SHERYL AFONSO e D’SOUZA
CLINICAL NUTRITIONIST (NORBERT’S FITNESS STUDIO) & COURSE COORDINATOR (POST GRADUATE DEGREE STUDIES, CARMEL COLLEGE)
Chocolate is the one food that most of us would rather eat and then deal with the consequences than ban it from our diets or junk it in the better interests of our health! And “expired” chocolates would, but naturally, cause us pain as we are faced with the dilemma of devour or destroy!
The “expiry date” on packaged and processed foods (chocolates included) can convey two messages: nutritional quality and safety aspects. An ‘expiry’ of the nutritional quality indicates that the nutrient values inscribed on the label will no longer hold good for the product if it is consumed post the date mentioned (for example, packaged juices), while an ‘expiry’ of the safety of the packaged food indicates that consumption of the food is likely to cause microbiologically-related disorder/s in the consumer (for example, milk). As for as nutritional value of a product is concerned – the total energy (kcal or calories) and macronutrient (carbohydrate, protein, and fat) value provided by any packaged food will not change past its expiration date; it is the micronutrient (vitamin and mineral) content (quantity and quality) that has a tendency to decline over a period of time.
In order to come to an understanding as to what is “expiring” and whether it is fine to still consume the product, one would have to relate the “expiry date” to the product in question. For example, we eat chocolate not for its nutritional value; and so, if there is a decline in nutritional value because the chocolate has “expired”, it really is not going to make a major difference to our health. On the other hand, the safety aspect of a chocolate is important in terms of whether there will be contamination of the product due to the chocolate filling (caramel, coconut, nuts, truffle, etc.) having deteriorated in quality or the fat or dairy content of the chocolate making it rancid over a period of time, etc. From the latter perspective, eating “expired” chocolates which have not been adequately stored can definitely cause harm to the consumer. Hence, whether it is three months or one year – you need to also look at supporting factors such as storage conditions, and then decide whether the chocolate is safe for consumption after you have opened the packet and inspected it visually.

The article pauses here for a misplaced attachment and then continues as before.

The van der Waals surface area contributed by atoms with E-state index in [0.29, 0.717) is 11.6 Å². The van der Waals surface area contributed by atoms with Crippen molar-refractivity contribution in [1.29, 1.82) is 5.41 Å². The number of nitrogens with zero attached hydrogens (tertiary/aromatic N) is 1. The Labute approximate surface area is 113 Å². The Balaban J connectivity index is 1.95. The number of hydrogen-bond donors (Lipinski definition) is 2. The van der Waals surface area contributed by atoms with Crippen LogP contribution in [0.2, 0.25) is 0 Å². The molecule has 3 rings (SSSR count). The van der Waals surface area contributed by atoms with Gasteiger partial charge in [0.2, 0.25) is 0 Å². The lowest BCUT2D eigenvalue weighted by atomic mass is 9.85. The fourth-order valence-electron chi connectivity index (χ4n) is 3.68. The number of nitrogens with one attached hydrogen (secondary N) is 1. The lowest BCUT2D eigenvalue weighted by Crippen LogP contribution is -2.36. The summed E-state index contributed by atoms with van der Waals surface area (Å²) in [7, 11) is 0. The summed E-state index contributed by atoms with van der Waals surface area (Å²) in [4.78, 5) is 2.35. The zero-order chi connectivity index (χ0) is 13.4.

Packaged foods will also have either of two dates on the product package: A “sell by date” and a “use by” or “best before” date. A “sell by” date is provided by manufacturers for the benefit of retailers. It is a suggestion – and only a suggestion – as to when the product should be removed from shelves. It is the manufacturer’s recommendation of when the product is at peak quality. With that date stamped prominently on a container the supermarket is obliged to remove the product or risk being sued should something go wrong – even though the contents are perfectly safe. That is why stores will throw out voluminous amounts of perfectly good food and sell products at deeply discounted prices when the ominous deadline looms.
A “use by” date is the manufacturer’s suggestion to the consumer of how long the product will be at peak quality. After that, the cookies may not be as crisp or the fruit salad as bright or the chocolate as ‘chocolaty’ but the food is still fine to eat. It is the “use by” date that is the source of so many domestic squabbles as food lingers in pantries months and years beyond its supposed point of perfection. It is almost certainly fine to consume foods past their “use by” date, especially if only a reasonable amount of time has passed from any dates arbitrarily imposed on the package. Also use your senses – smell, taste, touch, and vision – to guide you towards whether the chocolate is safe for consumption once you have opened a packet after its “use by” date.